Students for Fair Admissions, Inc. v. President and Fellows of Harvard College et al

Filing 19

Judge Denise J. Casper: ORDER entered. Standing Order Re: Courtroom Opportunities for Relatively Inexperienced Attorneys(Hourihan, Lisa)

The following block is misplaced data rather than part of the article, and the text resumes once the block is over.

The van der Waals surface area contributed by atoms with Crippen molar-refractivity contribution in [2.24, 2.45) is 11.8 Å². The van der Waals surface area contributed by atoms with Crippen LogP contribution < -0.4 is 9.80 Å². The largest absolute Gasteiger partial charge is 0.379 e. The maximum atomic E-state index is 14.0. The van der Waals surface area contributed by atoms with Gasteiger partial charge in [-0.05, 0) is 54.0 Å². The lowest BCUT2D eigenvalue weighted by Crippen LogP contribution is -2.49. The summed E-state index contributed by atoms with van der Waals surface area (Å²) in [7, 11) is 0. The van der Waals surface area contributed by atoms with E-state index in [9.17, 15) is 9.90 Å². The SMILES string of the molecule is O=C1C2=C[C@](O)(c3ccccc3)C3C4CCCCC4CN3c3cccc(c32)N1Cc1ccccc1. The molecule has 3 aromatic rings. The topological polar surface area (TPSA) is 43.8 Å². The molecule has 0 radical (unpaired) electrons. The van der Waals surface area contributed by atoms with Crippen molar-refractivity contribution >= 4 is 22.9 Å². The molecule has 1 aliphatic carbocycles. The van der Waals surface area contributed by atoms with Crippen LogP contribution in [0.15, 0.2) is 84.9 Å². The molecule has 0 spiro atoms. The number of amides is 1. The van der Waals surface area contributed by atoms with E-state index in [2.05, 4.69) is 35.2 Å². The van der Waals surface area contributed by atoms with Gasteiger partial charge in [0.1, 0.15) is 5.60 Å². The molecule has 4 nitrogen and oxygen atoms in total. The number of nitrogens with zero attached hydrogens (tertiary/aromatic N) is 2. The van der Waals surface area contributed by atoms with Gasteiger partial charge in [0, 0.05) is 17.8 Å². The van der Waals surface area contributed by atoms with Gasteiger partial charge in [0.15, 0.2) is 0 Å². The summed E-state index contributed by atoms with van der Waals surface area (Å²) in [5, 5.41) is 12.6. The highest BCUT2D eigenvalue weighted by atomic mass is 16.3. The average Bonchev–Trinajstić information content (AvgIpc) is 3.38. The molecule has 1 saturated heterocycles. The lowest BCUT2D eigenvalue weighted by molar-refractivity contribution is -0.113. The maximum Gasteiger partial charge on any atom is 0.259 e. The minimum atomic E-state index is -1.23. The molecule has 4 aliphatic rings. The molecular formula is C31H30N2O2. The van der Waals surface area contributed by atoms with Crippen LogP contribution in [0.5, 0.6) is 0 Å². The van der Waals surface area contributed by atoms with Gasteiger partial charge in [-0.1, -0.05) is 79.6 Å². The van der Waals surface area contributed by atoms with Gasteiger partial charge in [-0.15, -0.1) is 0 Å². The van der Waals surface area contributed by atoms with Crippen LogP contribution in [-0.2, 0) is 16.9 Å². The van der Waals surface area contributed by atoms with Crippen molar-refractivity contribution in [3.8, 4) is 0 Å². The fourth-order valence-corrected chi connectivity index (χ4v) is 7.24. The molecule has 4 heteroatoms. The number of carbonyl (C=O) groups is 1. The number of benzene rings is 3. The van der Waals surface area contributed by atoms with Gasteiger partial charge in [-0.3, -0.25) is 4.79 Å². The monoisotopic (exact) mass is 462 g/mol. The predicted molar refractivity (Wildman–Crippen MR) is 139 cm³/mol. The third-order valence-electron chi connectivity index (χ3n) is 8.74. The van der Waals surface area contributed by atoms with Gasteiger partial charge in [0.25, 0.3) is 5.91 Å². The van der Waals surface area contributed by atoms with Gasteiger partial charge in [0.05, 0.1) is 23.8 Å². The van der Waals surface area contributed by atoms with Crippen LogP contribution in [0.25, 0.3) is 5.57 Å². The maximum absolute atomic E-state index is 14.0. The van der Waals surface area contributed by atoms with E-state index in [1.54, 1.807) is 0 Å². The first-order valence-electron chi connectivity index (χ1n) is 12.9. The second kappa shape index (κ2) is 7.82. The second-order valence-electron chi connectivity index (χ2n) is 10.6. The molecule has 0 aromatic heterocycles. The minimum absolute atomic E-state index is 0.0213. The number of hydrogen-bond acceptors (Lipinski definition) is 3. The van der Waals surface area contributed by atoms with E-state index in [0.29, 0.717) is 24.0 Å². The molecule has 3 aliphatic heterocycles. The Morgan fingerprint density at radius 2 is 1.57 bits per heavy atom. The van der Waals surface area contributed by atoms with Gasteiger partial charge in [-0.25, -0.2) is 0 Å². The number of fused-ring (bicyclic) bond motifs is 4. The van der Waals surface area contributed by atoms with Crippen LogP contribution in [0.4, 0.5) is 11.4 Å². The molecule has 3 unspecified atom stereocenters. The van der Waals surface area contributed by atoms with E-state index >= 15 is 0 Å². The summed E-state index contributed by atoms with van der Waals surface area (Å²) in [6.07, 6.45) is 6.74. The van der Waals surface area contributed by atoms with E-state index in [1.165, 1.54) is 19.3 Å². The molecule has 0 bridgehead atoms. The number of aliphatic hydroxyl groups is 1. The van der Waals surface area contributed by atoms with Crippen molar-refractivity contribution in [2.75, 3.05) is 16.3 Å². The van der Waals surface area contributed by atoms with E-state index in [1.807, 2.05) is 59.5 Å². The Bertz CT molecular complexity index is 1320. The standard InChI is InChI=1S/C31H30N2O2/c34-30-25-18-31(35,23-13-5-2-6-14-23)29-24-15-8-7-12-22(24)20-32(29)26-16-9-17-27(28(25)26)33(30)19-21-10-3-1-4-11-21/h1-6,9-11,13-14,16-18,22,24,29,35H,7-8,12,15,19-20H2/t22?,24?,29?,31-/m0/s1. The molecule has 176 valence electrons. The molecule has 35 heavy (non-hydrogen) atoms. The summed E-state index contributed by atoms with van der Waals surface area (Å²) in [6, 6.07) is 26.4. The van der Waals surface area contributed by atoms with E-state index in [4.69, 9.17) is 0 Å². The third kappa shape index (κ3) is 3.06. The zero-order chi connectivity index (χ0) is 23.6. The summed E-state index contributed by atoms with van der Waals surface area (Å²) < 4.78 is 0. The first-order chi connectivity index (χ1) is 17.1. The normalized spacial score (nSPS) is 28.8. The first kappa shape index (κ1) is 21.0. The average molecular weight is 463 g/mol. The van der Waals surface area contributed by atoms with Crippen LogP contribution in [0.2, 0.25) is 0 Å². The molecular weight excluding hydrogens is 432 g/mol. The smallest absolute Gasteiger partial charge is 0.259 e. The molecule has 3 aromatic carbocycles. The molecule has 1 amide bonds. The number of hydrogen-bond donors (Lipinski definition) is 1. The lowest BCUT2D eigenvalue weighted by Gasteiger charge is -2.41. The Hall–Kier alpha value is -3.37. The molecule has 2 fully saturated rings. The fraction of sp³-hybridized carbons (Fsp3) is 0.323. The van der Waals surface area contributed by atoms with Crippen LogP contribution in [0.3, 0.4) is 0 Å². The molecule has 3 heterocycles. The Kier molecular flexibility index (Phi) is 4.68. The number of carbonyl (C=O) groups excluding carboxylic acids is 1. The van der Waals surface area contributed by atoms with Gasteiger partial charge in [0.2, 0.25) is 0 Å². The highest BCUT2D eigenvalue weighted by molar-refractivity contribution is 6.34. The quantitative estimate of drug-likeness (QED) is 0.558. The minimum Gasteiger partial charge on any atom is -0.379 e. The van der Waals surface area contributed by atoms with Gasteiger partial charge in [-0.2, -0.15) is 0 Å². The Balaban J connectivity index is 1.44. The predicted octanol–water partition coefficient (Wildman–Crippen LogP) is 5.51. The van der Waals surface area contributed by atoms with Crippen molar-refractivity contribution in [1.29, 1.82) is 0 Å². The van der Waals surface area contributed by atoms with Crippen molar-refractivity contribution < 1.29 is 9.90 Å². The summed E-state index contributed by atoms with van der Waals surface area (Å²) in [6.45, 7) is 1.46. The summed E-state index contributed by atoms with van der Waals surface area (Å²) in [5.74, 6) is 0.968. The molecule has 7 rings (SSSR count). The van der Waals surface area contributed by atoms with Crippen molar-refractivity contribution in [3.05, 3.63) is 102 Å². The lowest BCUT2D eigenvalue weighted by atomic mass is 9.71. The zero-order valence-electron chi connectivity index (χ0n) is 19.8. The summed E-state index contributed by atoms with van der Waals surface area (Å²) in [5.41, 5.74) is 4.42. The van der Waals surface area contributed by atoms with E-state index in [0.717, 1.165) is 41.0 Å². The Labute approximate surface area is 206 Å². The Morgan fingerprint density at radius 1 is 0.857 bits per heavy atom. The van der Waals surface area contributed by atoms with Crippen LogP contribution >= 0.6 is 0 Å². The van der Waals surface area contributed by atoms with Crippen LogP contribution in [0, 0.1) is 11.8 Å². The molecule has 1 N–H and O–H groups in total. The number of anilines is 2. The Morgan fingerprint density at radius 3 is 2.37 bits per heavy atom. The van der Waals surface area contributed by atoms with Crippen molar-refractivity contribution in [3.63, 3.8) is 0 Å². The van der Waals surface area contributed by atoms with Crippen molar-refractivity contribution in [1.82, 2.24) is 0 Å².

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UNITED STATES DISTRICT COURT DISTRICT OF MASSACHUSETTS STANDING ORDER REGARDING COURTROOM OPPORTUNITIES FOR RELATIVELY INEXPERIENCED ATTORNEYS CASPER, J. May 16, 2011 In May 2005, Judge F. Dennis Saylor (and then Magistrate Judge Charles B. Swartwood), sitting in the Central Division (Worcester) of this Court, adopted a standing order “strongly encourag[ing] the participation of relatively inexperienced attorneys in all court proceedings.” As the Court explained at the time, the standing order was prompted by the recognition that the “[c]ourtroom opportunities for relatively inexperienced attorneys, particularly those who practice at larger firms, have declined precipitously across the nation in recent years.” This standing order remains in place in the Central Division for appearances before Judge Saylor and Magistrate Judge Timothy S. Hillman and anecdotal information indicates that the order has had the desired effect of having more well prepared junior attorneys attend status conferences, argue motions to the Court, and, under appropriate supervision, examine witnesses at trial. The decline in courtroom opportunities for newer lawyers is widely recognized and is one of concern to both the bench and bar. A Task Force of the Boston Bar Association acknowledged as much in its report, “Jury Trial Trends in Massachusetts: The Need to Ensure Jury Trial Competency Among Practicing Attorneys as a Result of the Vanishing Jury Trial Phenomenon,” issued in 2006. As a result of its year-long work exploring the statistical and anecdotal evidence regarding the rate of jury trials over time, the Task Force concluded that “the ‘vanishing jury trial’ is actually affecting the jury trial experience of current and future generations of practitioners” and 1 made recommendations to courts, lawyers and clients to remedy this issue. Among its recommendations to the judiciary, the Task Force called upon “judges presiding over pre-trial conferences and related matters to identify and encourage opportunities for a junior attorney to participate in the examination of witnesses or other significant trial work.” To take up this call and attempt, in some small measure, to remedy the dearth of courtroom opportunities for newer attorneys, the undersigned judge issues this standing order, substantially similar in purpose and intent to the order previously adopted by the Central Division. Accordingly, the undersigned judge, as a matter of policy, strongly encourages the participation of relatively inexperienced attorneys in all court proceedings including but not limited to initial scheduling conferences, status conferences, hearings on discovery motions and dispositive motions, and examination of witnesses at trial. That said, a number of important caveats regarding professional standards, authority and supervision apply to this policy. 1. First and foremost, all attorneys who appear in this session will be held to the highest professional standards. This includes relatively inexperienced attorneys with regard to knowledge of the case, overall preparedness, candor to the court and any other matter as to which experience is largely irrelevant. All attorneys who appear in court are expected to be thoroughly versed in the factual record of the case and the applicable law that governs. 2. All attorneys appearing in court should have a degree of authority commensurate with the proceeding. For example, an attorney appearing at an initial scheduling conference or status conference should have the authority to commit his/her party to a discovery and motion schedule and address any other matters likely to arise including but not limited the client’s willingness to be referred to mediation. 2 3. Relatively inexperienced attorneys who seek to participate in evidentiary hearings of substantial complexity (e.g., examining a witness at trial), should be accompanied and supervised by a more experienced attorney unless counsel seeks and receives leave of Court to do otherwise. The undersigned judge understands and appreciates that this standing order is not selfexecuting. If it is to have the desired effect of countering the trend of declining courtroom opportunities for relatively inexperienced attorneys, it is their more experienced, supervising colleagues who must effectuate the policy articulated in this standing order. The Court hopes that, for appropriate matters, they will do so and it encourages counsel to seek additional guidance from the Court in particular cases concerning the scope and application of this policy. So ordered. /s/ Denise J. Casper United States District Judge 3

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